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HortonWorks and Red Hat’s Cloud IaaS Focus Pays Off

Posted on Tuesday, May 23rd 2017

According to a research by Zion Market Research, the global Hadoop market was worth $7.69 billion in 2016. It is estimated to grow 50% annually over the next five years to be worth $87.14 billion by 2022. Palo Alto-based Hortonworks (Nasdaq: HDP) used to be a Unicorn in the market till a few years ago. Over the past few years, its fumbled. But, things appear to be looking up for the company.

Hortonworks’ Financials

For the quarter ended March, Hortonworks reported revenues of $55.97 million, growing 35% over the year. It ended the quarter with a loss of $0.50 per share. The market was looking for revenues of $52 million and a loss of $0.52 per share.

By segment, support services revenues grew from $27.63 million a year ago to $42.1 million and professional services revenues were relatively flat at $13.87 million.

The company reported deferred revenues of $198.2 million, growing 7% over the prior quarter 66% over the year.

For the current quarter, Hortonworks forecast revenues of $57 million, in line with the Street’s forecast. For the full year, it expects revenues of $235-$240 million, compared with the market’s expectations of $237.5 million.

Hortonworks’ Growth

Over the past few years, Hortonworks has been focused on helping bring its customer’s data under management for the entire lifecycle. It is ensuring that it is able to meet its customers’ demands when it comes to the three “mega-trends” of cloud computing, Internet-of-Things, and Big Data. As part of this focus, it is enabling solutions that cater to Enterprise Data Warehouse optimization, artificial intelligence, machine learning, and operational services by integrating historical and real-time data with HDP and HDF.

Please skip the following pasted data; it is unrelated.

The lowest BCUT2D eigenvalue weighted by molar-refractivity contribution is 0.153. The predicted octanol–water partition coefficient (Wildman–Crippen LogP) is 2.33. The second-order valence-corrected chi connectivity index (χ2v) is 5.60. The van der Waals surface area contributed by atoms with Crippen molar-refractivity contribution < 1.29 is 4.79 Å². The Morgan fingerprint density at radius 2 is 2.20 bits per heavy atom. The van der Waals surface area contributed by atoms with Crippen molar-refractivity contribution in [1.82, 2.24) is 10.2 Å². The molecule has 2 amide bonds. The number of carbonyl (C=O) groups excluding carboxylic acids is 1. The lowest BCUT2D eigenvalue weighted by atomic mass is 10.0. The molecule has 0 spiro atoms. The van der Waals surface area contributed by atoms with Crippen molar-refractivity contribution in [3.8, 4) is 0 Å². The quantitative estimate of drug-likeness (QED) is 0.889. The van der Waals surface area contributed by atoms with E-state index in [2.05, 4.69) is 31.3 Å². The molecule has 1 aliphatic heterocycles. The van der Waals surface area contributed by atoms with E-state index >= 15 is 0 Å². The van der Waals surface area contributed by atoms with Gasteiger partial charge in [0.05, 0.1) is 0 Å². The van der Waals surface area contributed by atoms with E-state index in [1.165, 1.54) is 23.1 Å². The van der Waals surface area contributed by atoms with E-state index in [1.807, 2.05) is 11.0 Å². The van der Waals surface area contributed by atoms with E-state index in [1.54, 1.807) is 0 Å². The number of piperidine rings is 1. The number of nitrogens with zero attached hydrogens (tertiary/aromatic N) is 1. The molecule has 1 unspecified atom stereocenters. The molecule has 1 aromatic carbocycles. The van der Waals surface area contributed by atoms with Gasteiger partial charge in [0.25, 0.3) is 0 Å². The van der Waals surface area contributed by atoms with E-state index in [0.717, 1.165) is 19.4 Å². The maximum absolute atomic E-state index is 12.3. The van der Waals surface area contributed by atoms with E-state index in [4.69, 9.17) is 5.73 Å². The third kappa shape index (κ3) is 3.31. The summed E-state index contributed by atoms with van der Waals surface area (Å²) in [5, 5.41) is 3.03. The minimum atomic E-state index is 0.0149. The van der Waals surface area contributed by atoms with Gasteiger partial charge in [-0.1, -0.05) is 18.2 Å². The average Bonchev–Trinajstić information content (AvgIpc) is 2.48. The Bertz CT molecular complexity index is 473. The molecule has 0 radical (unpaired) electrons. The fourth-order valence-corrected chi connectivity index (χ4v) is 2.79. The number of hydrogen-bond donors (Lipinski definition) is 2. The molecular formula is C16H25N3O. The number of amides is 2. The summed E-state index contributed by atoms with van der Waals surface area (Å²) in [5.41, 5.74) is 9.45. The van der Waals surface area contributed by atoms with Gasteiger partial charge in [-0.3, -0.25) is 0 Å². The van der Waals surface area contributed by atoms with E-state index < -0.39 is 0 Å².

Its proprietary HDF solution addresses the IoT market, and Azure HDInsight and the Hortonworks Data Cloud address the cloud computing market. It also launched the Optimization Solution suite for the development of packaged application solutions.

It recently announced the general availability of the latest upgrade of HDP, which enhances the EDW Optimization Solution by adding capabilities for SQL performance and business intelligence applications. It has improved the security and data science capabilities and delivers the solution on its core multi-tenancy engine.

Within cloud, it has delivered its key capabilities first on Microsoft Azure HDInsight as well as on the Hortonworks Data Cloud for AWS. It has also made HDP’s latest upgrade available on IBM Power Systems so that the joint customers of IBM and Hortonworks are able to benefit from the performance, scalability, and acceleration capabilities of the POWER8 platform for their Hadoop and Spark applications.